Excerpt from Honey Gardens Newsletter, November 2006

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Honeybees in Traditional Communities, Ghana, Africa

Sankpala is a small rural village outside Tamale, in the Sahel (Sub-Saharan scrublands) of Northern Ghana. This community beekeeping collective and I made a beeswax based shea butter-ginger healing salve and a ginger-cayenne-raw honey home cough remedy. They may begin to produce salves for market.

A field report from Keith Morris.

Throughout this past summer I’ve had the honor of working in West Africa as a volunteer apiculture specialist with FarmServe Africa. I met with small family farmers, youth groups, a variety of co-ops, women’s collectives, ‘resettlement communities’, university students and professors, as well as agricultural specialists and extension agents in Nigeria and Ghana, all excited about the power of the honeybee and its medicines.

The art of beekeeping is anything but new to Africa, the original home of the honeybee. As long as people and these creatures have coexisted, there have been ‘honey hunters’, and legends and rituals surrounding this magical insect. The world’s first master beekeepers were the Egyptians, who saw honey as tears of the sun god Ra, and moved hives up and down the Nile on rafts to pollinate crops. Kings and queens were prepared for the journey to the afterlife with giant pots of raw honey, and their bodies were mummified with secret recipes made with the antibiotic and preservative properties of propolis.

In Africa today, the legacies of missionaries and colonialism as well as contemporary corruption and destructive economic development continue to erode agricultural traditions, especially traditions of healing with plants and products of the beehive. The intention of apicultural training programs are primarily economic: to create additional income to alleviate poverty, and to diversify and add value to farms’ products; but the benefits of a partnership between people and these insects are far greater in scope.

The vast majority of people in Africa have little or no access to formalized healthcare, yet are still subject to a dominant cultural perspective that their traditional means of healing are ‘primitive’ and ‘backward’. This has resulted in a tremendous loss of knowledge about medicinal plants and their uses, and a perceived dependence on manufactured ‘medicines’. As I came to realize the magnitude of this loss, I was overwhelmed with gratitude for my community of growers and herbalists at home, and appreciated further the importance of the mission of Honey Gardens. I found new esteem for those who are working to preserve traditions and learn more about healing plants, and these people became some of my greatest allies and teachers in Ghana and Nigeria.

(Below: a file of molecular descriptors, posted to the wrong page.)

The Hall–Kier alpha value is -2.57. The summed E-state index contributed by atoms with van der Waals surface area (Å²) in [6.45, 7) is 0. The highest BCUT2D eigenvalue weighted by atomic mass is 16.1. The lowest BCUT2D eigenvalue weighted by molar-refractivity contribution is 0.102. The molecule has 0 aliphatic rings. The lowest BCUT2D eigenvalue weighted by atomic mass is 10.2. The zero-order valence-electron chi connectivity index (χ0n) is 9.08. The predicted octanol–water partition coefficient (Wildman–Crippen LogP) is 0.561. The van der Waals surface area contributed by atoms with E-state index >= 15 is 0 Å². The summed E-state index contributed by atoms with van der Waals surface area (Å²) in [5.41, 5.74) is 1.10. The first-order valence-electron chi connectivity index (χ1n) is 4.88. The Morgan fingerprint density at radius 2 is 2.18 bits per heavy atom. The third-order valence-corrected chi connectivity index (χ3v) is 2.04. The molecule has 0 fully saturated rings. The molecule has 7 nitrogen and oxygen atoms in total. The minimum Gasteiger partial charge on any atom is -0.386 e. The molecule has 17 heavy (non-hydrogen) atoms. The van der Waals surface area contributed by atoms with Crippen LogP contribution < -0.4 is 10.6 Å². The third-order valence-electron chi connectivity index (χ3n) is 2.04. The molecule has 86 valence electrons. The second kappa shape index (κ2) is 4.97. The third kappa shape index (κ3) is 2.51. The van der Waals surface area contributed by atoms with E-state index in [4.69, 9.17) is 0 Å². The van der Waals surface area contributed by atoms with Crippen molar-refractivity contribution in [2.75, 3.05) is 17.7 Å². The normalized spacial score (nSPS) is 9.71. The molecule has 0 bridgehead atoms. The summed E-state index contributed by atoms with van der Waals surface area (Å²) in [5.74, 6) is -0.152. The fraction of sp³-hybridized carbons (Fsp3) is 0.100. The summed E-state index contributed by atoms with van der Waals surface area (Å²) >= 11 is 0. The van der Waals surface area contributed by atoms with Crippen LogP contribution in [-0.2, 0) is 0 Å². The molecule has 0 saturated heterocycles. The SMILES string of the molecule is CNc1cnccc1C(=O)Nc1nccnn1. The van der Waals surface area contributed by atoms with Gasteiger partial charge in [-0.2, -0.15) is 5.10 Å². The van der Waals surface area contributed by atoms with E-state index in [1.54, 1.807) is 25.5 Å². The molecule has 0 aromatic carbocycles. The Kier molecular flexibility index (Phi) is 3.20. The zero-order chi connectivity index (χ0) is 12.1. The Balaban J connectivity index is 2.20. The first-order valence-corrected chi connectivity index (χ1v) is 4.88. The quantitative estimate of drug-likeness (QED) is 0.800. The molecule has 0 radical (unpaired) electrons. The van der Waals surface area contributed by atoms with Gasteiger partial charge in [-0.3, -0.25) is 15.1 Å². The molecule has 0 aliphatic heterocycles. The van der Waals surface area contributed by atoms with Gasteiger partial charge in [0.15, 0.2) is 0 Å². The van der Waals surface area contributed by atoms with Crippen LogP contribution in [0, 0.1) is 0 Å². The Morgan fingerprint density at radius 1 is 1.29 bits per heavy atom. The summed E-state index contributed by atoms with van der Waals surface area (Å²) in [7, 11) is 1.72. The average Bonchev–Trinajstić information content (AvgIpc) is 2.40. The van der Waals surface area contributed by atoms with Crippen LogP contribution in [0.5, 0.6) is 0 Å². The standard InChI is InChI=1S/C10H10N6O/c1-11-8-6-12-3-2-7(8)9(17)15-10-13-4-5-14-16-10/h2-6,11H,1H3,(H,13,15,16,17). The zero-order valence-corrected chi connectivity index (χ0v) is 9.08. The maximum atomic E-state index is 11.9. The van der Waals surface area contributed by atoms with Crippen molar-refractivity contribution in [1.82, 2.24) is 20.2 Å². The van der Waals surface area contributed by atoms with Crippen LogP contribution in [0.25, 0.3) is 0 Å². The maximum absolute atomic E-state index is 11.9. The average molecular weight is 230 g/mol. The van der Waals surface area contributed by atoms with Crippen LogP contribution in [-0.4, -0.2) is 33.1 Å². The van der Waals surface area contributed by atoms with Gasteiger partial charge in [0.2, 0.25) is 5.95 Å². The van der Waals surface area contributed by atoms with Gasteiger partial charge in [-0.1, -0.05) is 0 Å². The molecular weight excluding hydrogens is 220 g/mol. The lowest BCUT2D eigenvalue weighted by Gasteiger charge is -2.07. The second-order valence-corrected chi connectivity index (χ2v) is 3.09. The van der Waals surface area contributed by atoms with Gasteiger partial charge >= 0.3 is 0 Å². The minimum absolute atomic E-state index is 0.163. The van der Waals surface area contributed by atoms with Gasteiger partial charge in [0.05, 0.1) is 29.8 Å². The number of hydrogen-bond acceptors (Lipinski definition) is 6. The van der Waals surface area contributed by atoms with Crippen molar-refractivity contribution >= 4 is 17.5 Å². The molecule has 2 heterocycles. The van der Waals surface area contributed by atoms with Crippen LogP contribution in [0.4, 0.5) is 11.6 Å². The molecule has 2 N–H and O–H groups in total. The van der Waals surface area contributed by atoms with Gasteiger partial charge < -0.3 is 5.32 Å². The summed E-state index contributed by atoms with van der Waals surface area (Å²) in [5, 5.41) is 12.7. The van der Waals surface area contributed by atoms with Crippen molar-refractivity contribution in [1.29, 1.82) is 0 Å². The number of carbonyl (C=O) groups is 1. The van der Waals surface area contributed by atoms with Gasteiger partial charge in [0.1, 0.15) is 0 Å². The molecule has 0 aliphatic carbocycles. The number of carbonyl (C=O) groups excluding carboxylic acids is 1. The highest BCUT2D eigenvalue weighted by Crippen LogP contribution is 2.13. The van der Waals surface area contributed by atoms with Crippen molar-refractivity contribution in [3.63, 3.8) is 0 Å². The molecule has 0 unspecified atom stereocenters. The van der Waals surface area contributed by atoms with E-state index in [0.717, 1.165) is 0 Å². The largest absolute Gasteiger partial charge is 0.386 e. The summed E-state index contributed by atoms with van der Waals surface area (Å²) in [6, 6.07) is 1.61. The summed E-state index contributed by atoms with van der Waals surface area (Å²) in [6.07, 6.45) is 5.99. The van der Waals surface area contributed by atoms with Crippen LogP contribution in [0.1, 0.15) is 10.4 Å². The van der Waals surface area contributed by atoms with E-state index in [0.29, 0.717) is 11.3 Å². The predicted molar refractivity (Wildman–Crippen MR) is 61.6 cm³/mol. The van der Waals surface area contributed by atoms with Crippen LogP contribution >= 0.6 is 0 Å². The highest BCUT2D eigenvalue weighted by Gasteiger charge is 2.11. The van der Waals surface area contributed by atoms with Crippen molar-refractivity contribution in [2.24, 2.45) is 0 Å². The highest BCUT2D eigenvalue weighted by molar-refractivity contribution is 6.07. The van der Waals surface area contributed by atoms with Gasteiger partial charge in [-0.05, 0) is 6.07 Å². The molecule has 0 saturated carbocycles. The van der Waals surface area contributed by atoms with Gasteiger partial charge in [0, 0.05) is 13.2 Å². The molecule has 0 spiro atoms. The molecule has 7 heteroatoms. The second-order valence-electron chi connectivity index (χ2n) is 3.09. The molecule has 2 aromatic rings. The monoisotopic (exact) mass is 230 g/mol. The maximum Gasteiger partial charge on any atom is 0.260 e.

A wild hive in the Botanical Gardens, East Legon, Ghana. Note how propolized the hole in the tree is. This is not only a testament to this hive's great age, but also protects the opening in the tree from infection and termites. Yet another mutually beneficial relationship by the bees!!

Honey, beeswax, and propolis extracts are ideal mediums for many of the vast diversity of medicinal plants in West Africa; they preserve them and make them more palatable, protect and disinfect wounds, and offer their own important healing and nutritive benefits.

By bringing the beehive directly into the agricultural landscape, we bring in one of nature’s greatest teachers about cooperation and mutually beneficial relationships; the makers of the world’s only imperishable food; greater pollination for crops and higher germination rates in saved seeds; wax for light, preserving wood, batik, and healing salves; the potent and diverse nutrients of pollen and larvae; and the powerful medicine of propolis. These things not only offer potential for an endless variety of products to be made for sale, but most importantly, provide people the increased ability to generate medicines and healing practices for their own communities.

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"If we do not do the impossible, we shall be faced with the unthinkable." Murray Bookchin (1921-2006)